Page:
History

Kahiki Supper Club

Kahiki Supper Club

Long ago in the land of Columbus was a special place where visitors could take a journey to a far away land and experience the magic of the Island life, all with out leaving Ohio. The place was the Kahiki Supper Club. The largest Tiki themed restaurant in the country and it was a sight to see.

In the late 1940’s Servicemen returning from the war in the pacific brought back idealized stories of the island life. As the 1950’s economic boom spurred on the consumer culture, people began looking for things to do. With Hawaii on track to become a state, and the stories of the servicemen becoming more romanticized, Tiki culture was born. For a few dollars average citizens could escape to a far away island.

Lee Henry and Bill Sapp were looking to cash in on this cultural trend. They decided not only to make a themed restaurant, but to make one of the largest. The Kahiki Supper Club, 3583 E Broad St, Columbus, OH 43213, was a landmark. The building was designed to look like a traditional men’s meeting house of new Zealand, but much, much larger. From the street the the complex looked like a Las Vegas resort. The building was at the center with a driveway leading past it to a parking lot. The light up signage was in a faux polynesian font. The landscaping was low and framed the building. To enter the restaurant guest passed to massive Heads. Beyond them was a moat and a small bridge. By the time visitors had even stepped inside  they were already being transported away.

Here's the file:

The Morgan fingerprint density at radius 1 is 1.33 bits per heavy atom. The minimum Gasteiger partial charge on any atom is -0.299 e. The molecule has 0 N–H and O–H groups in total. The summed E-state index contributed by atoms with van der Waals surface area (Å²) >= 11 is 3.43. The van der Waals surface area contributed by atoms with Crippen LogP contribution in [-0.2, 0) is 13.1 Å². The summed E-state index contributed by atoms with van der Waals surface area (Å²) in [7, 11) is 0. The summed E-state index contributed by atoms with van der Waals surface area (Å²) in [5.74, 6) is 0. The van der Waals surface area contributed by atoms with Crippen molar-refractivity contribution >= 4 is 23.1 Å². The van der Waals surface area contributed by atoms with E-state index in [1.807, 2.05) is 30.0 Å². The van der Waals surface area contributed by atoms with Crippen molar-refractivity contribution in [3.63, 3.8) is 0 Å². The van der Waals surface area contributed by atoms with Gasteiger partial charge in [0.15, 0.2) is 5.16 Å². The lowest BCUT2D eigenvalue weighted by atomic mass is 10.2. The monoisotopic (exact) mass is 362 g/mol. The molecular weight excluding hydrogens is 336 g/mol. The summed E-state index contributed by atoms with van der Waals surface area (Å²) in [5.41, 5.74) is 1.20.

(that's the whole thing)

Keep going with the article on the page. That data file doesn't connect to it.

Kahiki Menu Picture

The lobby housed a fountain, with a gift shop and restrooms around the sides. George, the fountain, is now on display at Grass Skirt Tiki Room. Once inside the main dining room the true vision of the owners could be seen. The room was set up like a small Tahitian village. The lobby, bars,  and side seating areas were separate buildings. One wall was aquatic with many fish tanks. The other wall was a rainforest with a thunderstorm brewing outside. Watching over the whole place was a giant tiki head fireplace. The fireplace became the icon of the restaurant ending up on menus, and almost anything it could be placed on in the gift shop.

One of the main aspects that drew people to tiki culture was the drinks. In traditional pacific culture rum was not used. In American Tiki culture the Caribbean island staple was added to almost every drink. The drink menu at the Kahiki was as large as the fireplace and as vast Pacific itself. The restaurant had not one but 3 bars, The Maui Bar and Cocktail lounge, The Outrigger Bar, and the Music Bar, where the Kahiki Beachcomber Trio would preform. They even recorded an album there.

Kahiki drink menu

In the 1970’s Tiki culture started to wain. Restaurants and buildings were starting to get old and in need of updating. Many tiki places were lost. The Kahiki was a landmark of Columbus and Ohio. It stayed strong. In 1988 the owners decided to sell to Michael Tsao. Tsao wanted to expand the brand and started a line of frozen food. Eventually in the late 90’s the building was in need of repair. The neighborhood had changed and the tiki culture was dying. Tsao decided to sell the land. He had hoped to rebuild in a new location, but died before any plans could be made. The Kahiki was torn down and a chain drugstore was put up in its place.